One connects to the Internet via a router. The router creates a local network inside your home, and serves as a one-way door to the greater network which is the Internet. Your local computers are not on the Internet - it is the router that is on the Internet. There is no way for the ISP to use the router to access your local network and its shares. The router only allows inside-to-outside connections, and in any case the local computers have no Internet address and so are not visible on it.

Therefore, setting the local network to private is fine, since only computers on the local network can see it. You should, however, protect yourself from your neighbors, who can see your router, by taking some elementary steps which your ISP should have described.

If you use a modem rather than a router to connect to the Internet, the situation is quite different. In this case, you should protect yourself by turning off File and Printer Sharing (in Properties of network adapter).

You may also be able to Change the default profile for unidentified networks through the registry :

In regedit find :
and look for your NIC adapter and create a dword named *NdisDeviceType and modify the value from 0 to 1, then disable/enable the network adapter.

You also might try this :

  1. In regedit, locate and then click the following registry subkey:
    Click the (GUID) subkey that corresponds to the network adapter.
  2. On the Edit menu, select New, and then DWORD (32-bit) Value.
  3. Rename it as DhcpConnEnableBcastFlagToggle, and press ENTER.
  4. Right-click DhcpConnEnableBcastFlagToggle, and then click Modify.
  5. In the Value data box, type 1 and click OK.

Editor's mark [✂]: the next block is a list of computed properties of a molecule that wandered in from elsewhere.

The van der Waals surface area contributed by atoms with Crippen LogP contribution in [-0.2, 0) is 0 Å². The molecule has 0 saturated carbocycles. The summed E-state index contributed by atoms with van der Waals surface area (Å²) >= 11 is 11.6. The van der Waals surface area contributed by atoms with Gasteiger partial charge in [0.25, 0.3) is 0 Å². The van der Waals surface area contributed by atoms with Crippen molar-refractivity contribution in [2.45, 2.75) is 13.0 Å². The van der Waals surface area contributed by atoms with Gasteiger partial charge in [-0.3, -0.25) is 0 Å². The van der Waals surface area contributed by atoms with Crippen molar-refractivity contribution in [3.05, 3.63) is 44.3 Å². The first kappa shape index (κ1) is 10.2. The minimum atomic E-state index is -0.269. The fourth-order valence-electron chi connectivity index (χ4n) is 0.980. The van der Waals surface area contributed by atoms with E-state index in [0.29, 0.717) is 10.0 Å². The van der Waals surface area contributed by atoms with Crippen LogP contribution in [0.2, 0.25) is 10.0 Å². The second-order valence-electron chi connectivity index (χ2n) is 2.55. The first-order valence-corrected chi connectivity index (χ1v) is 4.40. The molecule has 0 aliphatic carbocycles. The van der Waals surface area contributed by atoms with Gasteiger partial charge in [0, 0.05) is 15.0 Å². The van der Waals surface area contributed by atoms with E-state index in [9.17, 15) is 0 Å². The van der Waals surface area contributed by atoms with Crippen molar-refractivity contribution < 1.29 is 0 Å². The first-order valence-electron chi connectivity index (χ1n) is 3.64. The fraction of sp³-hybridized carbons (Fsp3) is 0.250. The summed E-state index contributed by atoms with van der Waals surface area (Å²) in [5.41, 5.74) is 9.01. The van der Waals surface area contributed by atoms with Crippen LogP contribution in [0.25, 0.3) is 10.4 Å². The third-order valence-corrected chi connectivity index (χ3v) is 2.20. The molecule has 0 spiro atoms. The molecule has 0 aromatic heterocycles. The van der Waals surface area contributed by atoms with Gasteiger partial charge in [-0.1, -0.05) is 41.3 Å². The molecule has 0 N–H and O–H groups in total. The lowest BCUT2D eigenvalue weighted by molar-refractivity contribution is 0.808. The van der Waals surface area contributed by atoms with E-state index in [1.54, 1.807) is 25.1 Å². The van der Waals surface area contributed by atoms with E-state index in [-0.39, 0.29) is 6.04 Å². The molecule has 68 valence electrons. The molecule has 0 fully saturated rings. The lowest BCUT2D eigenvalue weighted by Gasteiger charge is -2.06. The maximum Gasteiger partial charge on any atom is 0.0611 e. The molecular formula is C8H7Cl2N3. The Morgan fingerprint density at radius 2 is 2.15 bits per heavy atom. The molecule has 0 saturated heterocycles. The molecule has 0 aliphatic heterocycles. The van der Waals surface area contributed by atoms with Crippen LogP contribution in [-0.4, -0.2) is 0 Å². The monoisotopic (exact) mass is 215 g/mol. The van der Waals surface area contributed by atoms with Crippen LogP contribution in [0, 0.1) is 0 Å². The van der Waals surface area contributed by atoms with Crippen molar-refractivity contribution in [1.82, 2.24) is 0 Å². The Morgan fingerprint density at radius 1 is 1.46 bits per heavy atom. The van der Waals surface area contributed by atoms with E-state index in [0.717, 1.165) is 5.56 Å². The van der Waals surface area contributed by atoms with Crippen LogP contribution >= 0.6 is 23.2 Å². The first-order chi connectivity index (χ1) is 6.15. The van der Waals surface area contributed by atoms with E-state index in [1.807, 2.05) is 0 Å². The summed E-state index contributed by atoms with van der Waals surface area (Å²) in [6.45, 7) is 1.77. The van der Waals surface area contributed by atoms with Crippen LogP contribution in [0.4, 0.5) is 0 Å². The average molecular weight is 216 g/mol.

6. Close Registry Editor.
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You based you response on assumption that router starts PPPOE connection to ISP. Here is case that I connect to ISP and initiate PPPOE connection directly from my PC. Hence if I allow sharing for public networks my shared documents can possibly be visible to other users on Internet, maybe the ones that are on same subnet on my ISP? – watbywbarif Dec 1 '10 at 13:39
I have added some more stuff you could try. – harrymc Dec 1 '10 at 15:03
*NdisDeviceType will just ignore device when trying to Identify networks and not show it Network Center – watbywbarif Dec 3 '10 at 22:13
DhcpConnEnableBcastFlagToggle has something to do with networks with DHCP server, which is not my case, so I can not see how it can help? – watbywbarif Dec 3 '10 at 22:14
This hack is mentioned in several places for tricking Windows into thinking that an unknown network is of type NDIS. It may no longer pertain to Windows 7, but is worth trying. Although it does look like black magic. – harrymc Dec 4 '10 at 8:10
up vote 1 down vote accepted

Because answer is written in comments: I went looking into protocols enabled for PPPOE connection (only ipv4 and ipv6). Because protocols 'Client for Microsoft networks' and 'File and printer sharing for Microsoft networks' are not enabled for PPPOE i assume that it is no security risk to enable Network discovery for public networks in my case.